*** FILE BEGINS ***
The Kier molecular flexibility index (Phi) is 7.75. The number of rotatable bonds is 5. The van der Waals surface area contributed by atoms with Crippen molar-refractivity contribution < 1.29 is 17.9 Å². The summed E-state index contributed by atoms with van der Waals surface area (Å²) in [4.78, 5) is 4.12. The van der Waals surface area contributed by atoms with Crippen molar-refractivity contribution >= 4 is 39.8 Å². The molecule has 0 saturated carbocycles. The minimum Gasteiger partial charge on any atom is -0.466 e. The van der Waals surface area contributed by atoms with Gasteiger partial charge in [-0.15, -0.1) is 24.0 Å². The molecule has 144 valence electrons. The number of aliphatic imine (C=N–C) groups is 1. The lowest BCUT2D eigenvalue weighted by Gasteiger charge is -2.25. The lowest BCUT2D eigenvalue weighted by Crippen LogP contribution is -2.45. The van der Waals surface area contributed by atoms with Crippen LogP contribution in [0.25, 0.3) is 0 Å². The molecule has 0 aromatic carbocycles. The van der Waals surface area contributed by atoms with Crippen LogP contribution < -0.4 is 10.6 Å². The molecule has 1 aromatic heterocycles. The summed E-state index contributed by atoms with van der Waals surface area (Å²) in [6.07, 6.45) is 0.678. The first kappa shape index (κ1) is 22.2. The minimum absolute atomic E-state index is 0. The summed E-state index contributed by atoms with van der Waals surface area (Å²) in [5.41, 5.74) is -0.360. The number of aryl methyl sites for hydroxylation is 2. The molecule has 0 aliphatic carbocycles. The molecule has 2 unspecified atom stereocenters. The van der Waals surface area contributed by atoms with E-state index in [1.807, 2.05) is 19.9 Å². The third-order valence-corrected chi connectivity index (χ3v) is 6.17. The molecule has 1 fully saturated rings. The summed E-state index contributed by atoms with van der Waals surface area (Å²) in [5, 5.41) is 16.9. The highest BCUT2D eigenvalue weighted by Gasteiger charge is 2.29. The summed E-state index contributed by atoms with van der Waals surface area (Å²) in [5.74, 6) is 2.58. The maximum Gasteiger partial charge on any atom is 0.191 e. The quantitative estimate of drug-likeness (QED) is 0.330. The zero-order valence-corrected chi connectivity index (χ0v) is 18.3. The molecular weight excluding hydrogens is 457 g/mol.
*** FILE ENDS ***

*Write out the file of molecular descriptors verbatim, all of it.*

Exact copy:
The Kier molecular flexibility index (Phi) is 7.75. The number of rotatable bonds is 5. The van der Waals surface area contributed by atoms with Crippen molar-refractivity contribution < 1.29 is 17.9 Å². The summed E-state index contributed by atoms with van der Waals surface area (Å²) in [4.78, 5) is 4.12. The van der Waals surface area contributed by atoms with Crippen molar-refractivity contribution >= 4 is 39.8 Å². The molecule has 0 saturated carbocycles. The minimum Gasteiger partial charge on any atom is -0.466 e. The van der Waals surface area contributed by atoms with Gasteiger partial charge in [-0.15, -0.1) is 24.0 Å². The molecule has 144 valence electrons. The number of aliphatic imine (C=N–C) groups is 1. The lowest BCUT2D eigenvalue weighted by Gasteiger charge is -2.25. The lowest BCUT2D eigenvalue weighted by Crippen LogP contribution is -2.45. The van der Waals surface area contributed by atoms with Crippen LogP contribution in [0.25, 0.3) is 0 Å². The molecule has 0 aromatic carbocycles. The van der Waals surface area contributed by atoms with Crippen LogP contribution < -0.4 is 10.6 Å². The molecule has 1 aromatic heterocycles. The summed E-state index contributed by atoms with van der Waals surface area (Å²) in [6.07, 6.45) is 0.678. The first kappa shape index (κ1) is 22.2. The minimum absolute atomic E-state index is 0. The summed E-state index contributed by atoms with van der Waals surface area (Å²) in [5.41, 5.74) is -0.360. The number of aryl methyl sites for hydroxylation is 2. The molecule has 0 aliphatic carbocycles. The molecule has 2 unspecified atom stereocenters. The van der Waals surface area contributed by atoms with E-state index in [1.807, 2.05) is 19.9 Å². The third-order valence-corrected chi connectivity index (χ3v) is 6.17. The molecule has 1 fully saturated rings. The summed E-state index contributed by atoms with van der Waals surface area (Å²) in [5, 5.41) is 16.9. The highest BCUT2D eigenvalue weighted by Gasteiger charge is 2.29. The summed E-state index contributed by atoms with van der Waals surface area (Å²) in [5.74, 6) is 2.58. The maximum Gasteiger partial charge on any atom is 0.191 e. The quantitative estimate of drug-likeness (QED) is 0.330. The zero-order valence-corrected chi connectivity index (χ0v) is 18.3. The molecular weight excluding hydrogens is 457 g/mol.